eplot - a gnuplot wrapper
eplot ("easy gnuplot") is a ruby script which allows to pipe data easily through gnuplot and create plots quickly, which can be saved in postscript, PDF, PNG or EMF files. Plotting of multiple files into a single diagram is supported.
eplot can take the data either from standard input, if no file is specified, or from one or more files specified on the command line.
One plot per diagram
The easiest way is to pipe the data through the program. Let's assume that you have a file called data.txt, the syntax would be:
cat data.txt | eplot
Which will give a result looking like this:
If the input data is available in a file (as opposed to being the output of another program), then you may as well give its name as an argument to eplot. This works with several data files, which will be opened in seperate windows:
eplot file1 file2 file3
Multiple plots in a single diagram
There are several ways to create multiple plots on a single diagramm:
- -m: Several input files: Just give the name of the files on the command line together with the -m option
- -M: A single file, the data for the different curves are in different columns: give the name of the file on the command line or pipe the data through standard in, and set the -M option
- -S: A single file, the data for the different curves are in the same column, but the curves are separated by blank lines: give the name of the file on the command line or pipe the data through standard in, and set the -S option
eplot -m 'Measured A' 'Measured B' 'Measured C' 'Simulated A' 'Simulated B' 'Simulated C'
eplot -M singlefile.dat
Which will give a result looking like this:
Customize the plot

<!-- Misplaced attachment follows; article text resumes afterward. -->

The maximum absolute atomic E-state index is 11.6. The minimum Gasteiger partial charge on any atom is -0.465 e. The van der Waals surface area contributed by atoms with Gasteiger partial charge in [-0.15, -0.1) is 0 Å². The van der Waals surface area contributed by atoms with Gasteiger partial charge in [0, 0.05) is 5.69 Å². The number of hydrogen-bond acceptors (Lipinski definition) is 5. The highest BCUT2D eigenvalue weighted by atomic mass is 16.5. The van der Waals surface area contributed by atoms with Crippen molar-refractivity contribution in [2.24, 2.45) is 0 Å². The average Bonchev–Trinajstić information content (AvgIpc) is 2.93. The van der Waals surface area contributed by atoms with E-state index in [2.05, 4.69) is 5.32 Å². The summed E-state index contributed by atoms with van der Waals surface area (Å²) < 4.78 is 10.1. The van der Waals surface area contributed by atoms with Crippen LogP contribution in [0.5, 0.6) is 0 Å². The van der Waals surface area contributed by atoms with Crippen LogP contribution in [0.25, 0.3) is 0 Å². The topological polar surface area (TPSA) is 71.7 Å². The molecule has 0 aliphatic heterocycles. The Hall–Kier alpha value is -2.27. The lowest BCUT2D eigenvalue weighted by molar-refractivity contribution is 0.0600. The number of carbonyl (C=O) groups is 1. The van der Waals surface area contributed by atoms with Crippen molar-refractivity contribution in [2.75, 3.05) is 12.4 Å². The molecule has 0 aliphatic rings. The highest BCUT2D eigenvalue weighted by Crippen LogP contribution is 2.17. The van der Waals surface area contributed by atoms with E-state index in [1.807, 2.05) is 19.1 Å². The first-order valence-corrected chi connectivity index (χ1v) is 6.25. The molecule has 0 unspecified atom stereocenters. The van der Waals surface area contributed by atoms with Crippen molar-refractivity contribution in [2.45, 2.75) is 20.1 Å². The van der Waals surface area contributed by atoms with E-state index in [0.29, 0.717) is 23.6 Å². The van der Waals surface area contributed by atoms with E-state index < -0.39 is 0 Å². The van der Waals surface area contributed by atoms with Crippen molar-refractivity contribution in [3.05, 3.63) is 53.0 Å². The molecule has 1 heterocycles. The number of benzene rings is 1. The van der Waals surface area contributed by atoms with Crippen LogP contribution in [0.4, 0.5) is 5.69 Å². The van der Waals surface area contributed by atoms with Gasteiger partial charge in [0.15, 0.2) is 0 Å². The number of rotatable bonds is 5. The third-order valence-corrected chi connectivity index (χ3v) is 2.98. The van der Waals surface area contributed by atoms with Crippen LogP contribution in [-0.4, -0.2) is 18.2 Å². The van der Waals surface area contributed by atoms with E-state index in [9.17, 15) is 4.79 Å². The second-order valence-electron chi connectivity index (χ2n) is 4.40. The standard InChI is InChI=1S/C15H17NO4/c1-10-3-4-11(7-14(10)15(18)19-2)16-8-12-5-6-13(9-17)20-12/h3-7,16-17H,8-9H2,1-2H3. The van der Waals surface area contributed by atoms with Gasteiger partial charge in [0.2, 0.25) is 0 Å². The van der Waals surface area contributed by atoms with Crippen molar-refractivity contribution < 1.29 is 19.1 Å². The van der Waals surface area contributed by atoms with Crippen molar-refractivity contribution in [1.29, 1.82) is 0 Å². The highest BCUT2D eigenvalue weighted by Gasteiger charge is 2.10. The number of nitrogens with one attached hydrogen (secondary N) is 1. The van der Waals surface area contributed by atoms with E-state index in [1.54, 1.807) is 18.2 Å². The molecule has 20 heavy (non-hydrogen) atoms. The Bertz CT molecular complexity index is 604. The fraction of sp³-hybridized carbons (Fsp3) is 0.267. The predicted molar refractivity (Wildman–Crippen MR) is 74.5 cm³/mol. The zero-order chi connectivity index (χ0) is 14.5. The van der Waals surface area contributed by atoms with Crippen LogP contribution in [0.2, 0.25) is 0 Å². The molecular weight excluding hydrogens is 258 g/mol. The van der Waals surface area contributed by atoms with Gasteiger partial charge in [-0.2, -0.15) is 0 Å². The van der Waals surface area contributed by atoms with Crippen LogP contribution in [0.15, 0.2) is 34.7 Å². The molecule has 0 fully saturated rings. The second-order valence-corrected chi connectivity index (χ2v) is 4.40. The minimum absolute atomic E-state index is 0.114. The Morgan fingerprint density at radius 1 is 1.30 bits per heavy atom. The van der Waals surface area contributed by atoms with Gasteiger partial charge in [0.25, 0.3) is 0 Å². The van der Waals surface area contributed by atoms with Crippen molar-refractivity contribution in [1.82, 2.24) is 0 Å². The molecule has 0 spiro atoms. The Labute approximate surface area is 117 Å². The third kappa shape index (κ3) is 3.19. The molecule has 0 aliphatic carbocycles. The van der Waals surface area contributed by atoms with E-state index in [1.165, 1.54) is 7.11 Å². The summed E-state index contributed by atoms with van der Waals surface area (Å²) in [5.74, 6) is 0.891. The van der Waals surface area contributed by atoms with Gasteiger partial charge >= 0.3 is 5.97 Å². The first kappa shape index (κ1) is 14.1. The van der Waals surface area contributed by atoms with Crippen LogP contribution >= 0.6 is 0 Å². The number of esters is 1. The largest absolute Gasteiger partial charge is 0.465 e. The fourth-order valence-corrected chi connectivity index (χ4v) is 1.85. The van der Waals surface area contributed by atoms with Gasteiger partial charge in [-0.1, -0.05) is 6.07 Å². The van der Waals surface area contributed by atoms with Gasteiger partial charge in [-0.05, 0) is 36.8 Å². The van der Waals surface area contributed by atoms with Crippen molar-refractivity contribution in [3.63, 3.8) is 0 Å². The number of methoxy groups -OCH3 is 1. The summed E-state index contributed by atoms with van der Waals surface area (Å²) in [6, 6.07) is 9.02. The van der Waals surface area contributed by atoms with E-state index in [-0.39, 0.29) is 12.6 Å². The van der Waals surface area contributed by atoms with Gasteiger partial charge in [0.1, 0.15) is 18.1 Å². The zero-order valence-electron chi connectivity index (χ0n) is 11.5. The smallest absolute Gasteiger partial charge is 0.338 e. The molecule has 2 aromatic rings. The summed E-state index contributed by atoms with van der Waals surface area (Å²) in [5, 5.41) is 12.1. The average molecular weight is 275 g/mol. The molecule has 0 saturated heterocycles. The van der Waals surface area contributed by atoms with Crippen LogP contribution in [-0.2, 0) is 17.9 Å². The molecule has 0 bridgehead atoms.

A couple of options allow to change various settings:
For example, creating a plot of three curves (three types of classification accuracy measures in this case) which are stored as three different columns in the file data.txt, with a custmozed x-axis label and customized plot titles as well as a manual setting of the x and y range, can be done with this command:
|-r intervals ||(e.g. -r [5:10][0:100])||Change the range of the x and the y axis|
|-R aspect-ratio ||(e.g. -R 0.8)||Change the aspect ratio of the plot|
|-s size-factor ||(e.g. -s 1.5)||Change the size (resolution) of the plot|
|-l curve-type ||(e.g. -l points)||Change the type of curve|
|-w line-width ||(e.g. -w 2)||Change the line width (default: 1)|
|-t title ||(e.g. -t 'Error Rate@Recall@Precision')||Change the title(s) of the curve(s) (separated by @)|
|-x x-options ||(e.g. -x 'sigma')||Change options of the x-axis, e.g. the label but also other options.|
|-y y-options ||(e.g. -y 'error rate'))||Change options of the y-axis, e.g. the label but also other options.|
|-B pos,height ||(e.g. -B 100,0.1)||Add a vertical bar at position pos with height height. Several bars may be added, separated by @|
cat data.txt | eplot -M -x 'number of neighbors' -r [1:20][0:1] -t 'Accuracy@Precision@Recall'
Saving into external files
Various options allow to save a plot into diffrent formats. The filename cannot be specified, it is fixed to "foo.XXX", XXX being the extention of the respective file format:
- -P Save into a PNG image (foo.png)
- -p Save into a postscript image (foo.ps)